Land Use Regulations

Development, Interference with Wetlands and Alterations to Shorelines and Watercourses:
Regulation 161/06 under Ontario Regulation 97/04

Development, Interference with Wetlands and Alterations to Shorelines and Watercourses:
Regulation 161/06 under Ontario Regulation 97/04

Applications for permits under the Development, Interference with Wetlands and Alterations to Shorelines and Watercourses Regulation 161/06 under Ontario Regulation 97/04

How does it affect you?

If you have a stream on your property or if your lot backs onto a ravine, wetland, steep slope or the Hamilton Harbour/Lake Ontario, you are probably affected. Construction and development in these areas are regulated to control changes to watercourses, floodplains, wetlands and steep slopes, in order to prevent flooding and erosion problems. They are also in place to conserve the environment and its associated natural features. A copy of the complete regulation is available from the HCA main office.

How do you know if your property is affected by this Regulation?

The types of land affected include:

  • Ravines, valleys, sections of the Niagara Escarpment and other steep slopes
  • Wetlands, including swamps, marshes, bogs, fens and ponds
  • Any river, creek, stream, flood plain or Dundas Valley land
  • Hamilton Harbour and Lake Ontario Shoreline
  • Adjacent lands to the above natural features

If you are unsure whether the regulation applies to your property, please contact the Conservation Authority to view maps and discuss your situation. Please contact:

Darren Kenny, Watershed Officer
905-525-2181 ext. 131

What does it mean if your property is located in a regulated area?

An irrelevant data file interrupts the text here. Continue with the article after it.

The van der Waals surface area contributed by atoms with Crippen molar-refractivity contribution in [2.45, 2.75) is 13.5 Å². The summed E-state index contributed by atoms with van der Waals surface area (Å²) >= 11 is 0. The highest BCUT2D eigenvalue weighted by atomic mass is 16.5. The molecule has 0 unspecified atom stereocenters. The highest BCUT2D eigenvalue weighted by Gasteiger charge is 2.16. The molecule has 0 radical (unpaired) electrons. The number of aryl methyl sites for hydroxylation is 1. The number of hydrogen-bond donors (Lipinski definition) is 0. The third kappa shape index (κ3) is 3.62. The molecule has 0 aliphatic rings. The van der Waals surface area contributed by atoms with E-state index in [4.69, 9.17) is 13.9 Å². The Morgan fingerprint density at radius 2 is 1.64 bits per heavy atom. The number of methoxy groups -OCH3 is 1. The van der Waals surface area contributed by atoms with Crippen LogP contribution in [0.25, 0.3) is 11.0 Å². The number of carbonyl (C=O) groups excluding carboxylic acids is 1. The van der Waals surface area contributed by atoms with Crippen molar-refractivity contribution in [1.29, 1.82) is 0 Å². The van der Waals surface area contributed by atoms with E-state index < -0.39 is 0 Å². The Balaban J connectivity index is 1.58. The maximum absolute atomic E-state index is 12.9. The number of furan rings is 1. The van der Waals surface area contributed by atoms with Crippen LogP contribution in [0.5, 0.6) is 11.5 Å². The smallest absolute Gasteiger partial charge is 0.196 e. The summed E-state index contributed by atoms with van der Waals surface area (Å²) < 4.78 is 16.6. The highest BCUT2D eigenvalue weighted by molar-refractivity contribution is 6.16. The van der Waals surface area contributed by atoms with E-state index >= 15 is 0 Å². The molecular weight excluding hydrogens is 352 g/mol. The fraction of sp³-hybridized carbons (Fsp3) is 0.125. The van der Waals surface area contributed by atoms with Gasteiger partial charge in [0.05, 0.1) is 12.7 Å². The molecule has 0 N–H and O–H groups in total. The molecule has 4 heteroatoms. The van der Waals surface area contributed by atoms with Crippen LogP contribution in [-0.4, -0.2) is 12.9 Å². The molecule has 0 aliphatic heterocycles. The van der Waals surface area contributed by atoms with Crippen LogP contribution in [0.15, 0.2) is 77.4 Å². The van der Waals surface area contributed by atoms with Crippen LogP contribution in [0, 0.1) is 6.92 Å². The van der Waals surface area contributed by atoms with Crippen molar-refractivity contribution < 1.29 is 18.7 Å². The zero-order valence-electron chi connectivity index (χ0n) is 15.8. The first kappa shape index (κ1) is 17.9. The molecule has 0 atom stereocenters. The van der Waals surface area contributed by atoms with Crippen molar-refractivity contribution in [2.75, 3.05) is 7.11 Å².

If your property is regulated, you will require written approval from the Conservation Authority before proceeding with any of the following projects:

  • Placing, removing or grading or re-grading or re-contouring fill of any kind from any source, including disposal of unwanted material.
  • Constructing any building or structure, including additions or replacement of existing buildings, installation of swimming pools, bridges, docks, retaining walls, etc.
  • Altering a watercourse (Definitions: alter is defined as to straighten, shorten, change, divert or interfere; waterway is defined as any river, lake, creek, stream, watercourse or wetland under the jurisdiction of the Hamilton Conservation Authority.)

How do you apply for a permit?

  • Call us. Application forms are available from our administrative office in Ancaster, or by e-mailing us. The application is also available here.
  • Submit your completed application form, accompanied by detailed drawings showing your proposal to the Watershed Planning and Engineering Division. Contact HCA staff before submitting your application in order to discuss your project.
  • All applications must be received at the Conservation Authority's administrative office at least 10 business days prior to the scheduled meeting. Applications are considered by the¬†Board of Directors¬†at meetings scheduled for the first Thursday of each month.
  • Once your application is received, Authority staff review it. They then inspect the property and discuss the proposal with you. Staff then prepare a report, with a recommendation, which is presented to the Board of Directors. Applications are approved on monthly basis by the Board of Directors. Process time is five days to four weeks depending on the time the permit application is received and complexity of the application.

Is there anything else you should know?

Development - or alteration of a watercourse or shoreline - within a regulated area without a Conservation Authority permit may result in prosecution under the Conservation Authorities Act. It is important to note that a permit from the Conservation Authority does not replace building permits or any other permits issued through municipal offices or other government agencies. By the same token, a municipal building permit does not replace the one required from the Conservation Authority.